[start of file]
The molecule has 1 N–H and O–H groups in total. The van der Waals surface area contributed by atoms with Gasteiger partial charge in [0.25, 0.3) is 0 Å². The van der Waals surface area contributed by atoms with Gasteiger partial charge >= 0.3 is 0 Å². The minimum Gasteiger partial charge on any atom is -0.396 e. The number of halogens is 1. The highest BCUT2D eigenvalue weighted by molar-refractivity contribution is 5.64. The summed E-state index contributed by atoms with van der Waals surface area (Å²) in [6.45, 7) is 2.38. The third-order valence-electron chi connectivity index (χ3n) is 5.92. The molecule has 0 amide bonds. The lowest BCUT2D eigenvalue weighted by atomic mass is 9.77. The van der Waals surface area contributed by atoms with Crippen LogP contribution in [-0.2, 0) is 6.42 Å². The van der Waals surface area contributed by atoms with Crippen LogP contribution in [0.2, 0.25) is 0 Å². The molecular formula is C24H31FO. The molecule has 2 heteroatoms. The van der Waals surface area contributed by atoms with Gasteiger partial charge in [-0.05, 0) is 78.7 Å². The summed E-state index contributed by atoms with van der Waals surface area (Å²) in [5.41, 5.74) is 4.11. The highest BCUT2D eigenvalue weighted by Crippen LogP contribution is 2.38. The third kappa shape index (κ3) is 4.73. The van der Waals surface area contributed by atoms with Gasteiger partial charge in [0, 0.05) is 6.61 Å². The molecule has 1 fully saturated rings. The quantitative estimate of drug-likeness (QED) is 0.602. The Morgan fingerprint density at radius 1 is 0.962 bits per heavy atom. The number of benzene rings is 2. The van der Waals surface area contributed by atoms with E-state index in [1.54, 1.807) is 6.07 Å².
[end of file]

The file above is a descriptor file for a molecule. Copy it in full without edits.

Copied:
The molecule has 1 N–H and O–H groups in total. The van der Waals surface area contributed by atoms with Gasteiger partial charge in [0.25, 0.3) is 0 Å². The van der Waals surface area contributed by atoms with Gasteiger partial charge >= 0.3 is 0 Å². The minimum Gasteiger partial charge on any atom is -0.396 e. The number of halogens is 1. The highest BCUT2D eigenvalue weighted by molar-refractivity contribution is 5.64. The summed E-state index contributed by atoms with van der Waals surface area (Å²) in [6.45, 7) is 2.38. The third-order valence-electron chi connectivity index (χ3n) is 5.92. The molecule has 0 amide bonds. The lowest BCUT2D eigenvalue weighted by atomic mass is 9.77. The van der Waals surface area contributed by atoms with Crippen LogP contribution in [-0.2, 0) is 6.42 Å². The van der Waals surface area contributed by atoms with Crippen LogP contribution in [0.2, 0.25) is 0 Å². The molecular formula is C24H31FO. The molecule has 2 heteroatoms. The van der Waals surface area contributed by atoms with Gasteiger partial charge in [-0.05, 0) is 78.7 Å². The summed E-state index contributed by atoms with van der Waals surface area (Å²) in [5.41, 5.74) is 4.11. The highest BCUT2D eigenvalue weighted by Crippen LogP contribution is 2.38. The third kappa shape index (κ3) is 4.73. The van der Waals surface area contributed by atoms with Gasteiger partial charge in [0, 0.05) is 6.61 Å². The molecule has 1 fully saturated rings. The quantitative estimate of drug-likeness (QED) is 0.602. The Morgan fingerprint density at radius 1 is 0.962 bits per heavy atom. The number of benzene rings is 2. The van der Waals surface area contributed by atoms with E-state index in [1.54, 1.807) is 6.07 Å².